Ben Affleck's continuing progress as a director is something to behold after just three features, the solid Gone Baby Gone, the exhilarating  The Town, and now the inspired Argo.  Deftly combining a little behind-the-scenes Hollywood fun with a timely-yet-forgotten piece of poignant American history, Argo is the most complete movie of 2012.  It has solid ensemble acting, well-timed humor, and excellent suspense in play.  It's #1 on Roger Ebert's list and #3 on mine, though it's on par to be the best of the year.  Argo is the real deal.  (my full review)

ITS BEST LESSON:  PUTTING YOUR LIFE ON THE LINE FOR RESPONSIBILITY-- Once you get past the necessary manufactured lies that spur the espionage and master plan of Argo, you see the real purpose and cause that those lies make possible.  We see a government that won't give up on its own people.  We see a leader and an neighbor risk his livelihood and safety to shield strangers that need his help.  We see movie moguls that put riches aside to help their country.  We see a determined man stick his own neck out to gain the trust of those in his charge.  Most of them do it knowing they will never get public recognition for their actions.  Each of Argo's contributors take on these risks and consequences out of a sense of responsibility.  That sense of duty and desire is worth more than all the lies and deception.


Simply put, David O. Russell's crazy people festival was the most enjoyable movie I saw in 2012.  I loved every minute.  From top to bottom, whether it's Bradley Cooper's bipolar lead, Jennifer Lawrence's daring grieving widow, Robert De Niro's OCD powder keg father, or Jacki Warner's storm calming mother, Silver Linings Playbook is an actor's showcase.  For me, this is 2012's As Good as it Gets, One Flew Over the Cuckoo's Nest, orThe Descendants.  Like those films, Silver Linings Playbook takes on interesting and clearly flawed characters with balls and the right dose of reckless abandon.  It's a domestically scaled movie that offers the right balance of both wild comedy and enriching drama.  Awards bait or not, it sucked me in 100%.  (my full review)

ITS BEST LESSON: FINDING THE SILVER LINING IN ALL THINGS-- You will see that this film's somewhat obscure title has a purpose, many in fact.  Controlling mental illness, managing depression, dealing with stress, overcoming grief, and finding positives in both progress and defeat are all little victories and silver linings to those situations and elements that can't be fixed.  Our characters seek and learn this positives from the opening credits to the final shot.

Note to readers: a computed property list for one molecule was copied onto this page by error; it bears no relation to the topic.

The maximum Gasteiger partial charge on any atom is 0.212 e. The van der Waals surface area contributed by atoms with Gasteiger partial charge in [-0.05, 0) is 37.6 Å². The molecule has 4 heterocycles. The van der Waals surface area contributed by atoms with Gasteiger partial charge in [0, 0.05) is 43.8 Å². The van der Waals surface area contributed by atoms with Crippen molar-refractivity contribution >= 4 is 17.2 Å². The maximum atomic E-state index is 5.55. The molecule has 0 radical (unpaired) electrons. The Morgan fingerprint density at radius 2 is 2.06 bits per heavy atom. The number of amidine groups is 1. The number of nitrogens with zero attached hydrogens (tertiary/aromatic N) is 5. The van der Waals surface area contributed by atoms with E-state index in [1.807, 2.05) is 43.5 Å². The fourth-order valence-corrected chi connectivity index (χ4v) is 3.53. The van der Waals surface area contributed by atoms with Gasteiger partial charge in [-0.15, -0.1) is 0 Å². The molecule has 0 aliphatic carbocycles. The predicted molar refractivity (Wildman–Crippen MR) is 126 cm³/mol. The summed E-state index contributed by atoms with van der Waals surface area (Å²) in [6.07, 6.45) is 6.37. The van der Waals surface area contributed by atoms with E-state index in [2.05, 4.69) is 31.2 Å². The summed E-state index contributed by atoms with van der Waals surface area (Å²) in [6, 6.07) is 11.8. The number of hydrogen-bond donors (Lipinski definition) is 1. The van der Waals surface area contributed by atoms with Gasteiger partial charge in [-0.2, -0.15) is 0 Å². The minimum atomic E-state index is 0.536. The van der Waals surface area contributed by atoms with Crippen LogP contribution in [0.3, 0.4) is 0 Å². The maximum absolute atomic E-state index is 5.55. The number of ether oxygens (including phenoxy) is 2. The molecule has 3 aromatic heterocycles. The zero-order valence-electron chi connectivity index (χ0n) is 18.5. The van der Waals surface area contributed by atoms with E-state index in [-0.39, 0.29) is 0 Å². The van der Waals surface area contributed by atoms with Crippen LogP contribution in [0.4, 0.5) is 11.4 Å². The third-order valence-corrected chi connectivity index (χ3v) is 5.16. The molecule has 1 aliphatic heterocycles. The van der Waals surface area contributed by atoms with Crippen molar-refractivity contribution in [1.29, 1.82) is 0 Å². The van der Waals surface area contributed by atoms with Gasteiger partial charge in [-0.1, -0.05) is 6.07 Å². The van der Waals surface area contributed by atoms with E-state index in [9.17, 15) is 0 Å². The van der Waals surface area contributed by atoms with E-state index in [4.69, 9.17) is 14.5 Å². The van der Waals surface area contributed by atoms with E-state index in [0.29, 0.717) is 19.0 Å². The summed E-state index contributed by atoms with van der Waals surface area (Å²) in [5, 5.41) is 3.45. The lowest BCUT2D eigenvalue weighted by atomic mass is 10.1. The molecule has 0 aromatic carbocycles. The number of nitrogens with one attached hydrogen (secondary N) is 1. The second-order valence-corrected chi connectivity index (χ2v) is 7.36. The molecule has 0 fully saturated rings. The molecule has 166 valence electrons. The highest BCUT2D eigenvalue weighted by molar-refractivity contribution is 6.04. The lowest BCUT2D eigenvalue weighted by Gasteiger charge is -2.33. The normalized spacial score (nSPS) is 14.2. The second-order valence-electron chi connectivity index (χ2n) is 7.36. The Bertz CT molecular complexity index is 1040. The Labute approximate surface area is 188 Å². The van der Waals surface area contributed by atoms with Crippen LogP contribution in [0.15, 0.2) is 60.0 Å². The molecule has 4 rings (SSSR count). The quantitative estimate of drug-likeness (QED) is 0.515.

Before this late bloomer made its debut, it was an arm-wrestling match between Argo and Silver Linings Playbook for my top film of 2012.  Zero Dark Thirty answered the bell, answered the hype, and put those movies behind it.  It's the finest and most important film I saw this year and it earns every ounce of my respect.  Unapologetic, unsympathetic, and without shameless or forced patriotism for the sake of being a crowd-pleaser, the movie's daring realism and razor-sharp edge are its greatest strengths.  I'm sure, someday (much like Oliver Stone's JFK), we'll get to the point of questioning the Hollywood dramatization factor of this depicted decade of American history, but, for now, Zero Dark Thirty boldly asserts itself as the year's best.  (my full review)

ITS BEST LESSON: IT TAKES A SPECIAL PERSON TO DO THESE JOBS-- When the CIA recruits and looks for field agents and officers, I'm pretty sure not everything in their job description (like waterboarding and torture techniques) makes the proverbial classified ad and job interview.  The same goes for Navy SEALs.  With not a whiff of "look at my cool job" or "I'm better than you" arrogance, Zero Dark Thirty gives us ordinary people doing extraordinary things, some good and some evil, and not in James Bond or John Wayne ways.  Best of all, we never learn a back story for any character, preserving the mystery that, for all we know, that lady in the checkout line in front of us at the grocery store or that guy shopping at Dick's Sporting Goods is a Maya or a SEAL Team 6 member.  These people are their jobs and nameless heroes.  They are imminently more dedicated and qualified than us to do them.

Be sure to keep following this blog and my 2012 Awards Tracker to handicap many of these films' Academy Award chances.  Nominations come on January 10th.  Finally, I will look ahead to 2013 with the list of my most anticipated movies of the coming year.  Happy New Year, everyone!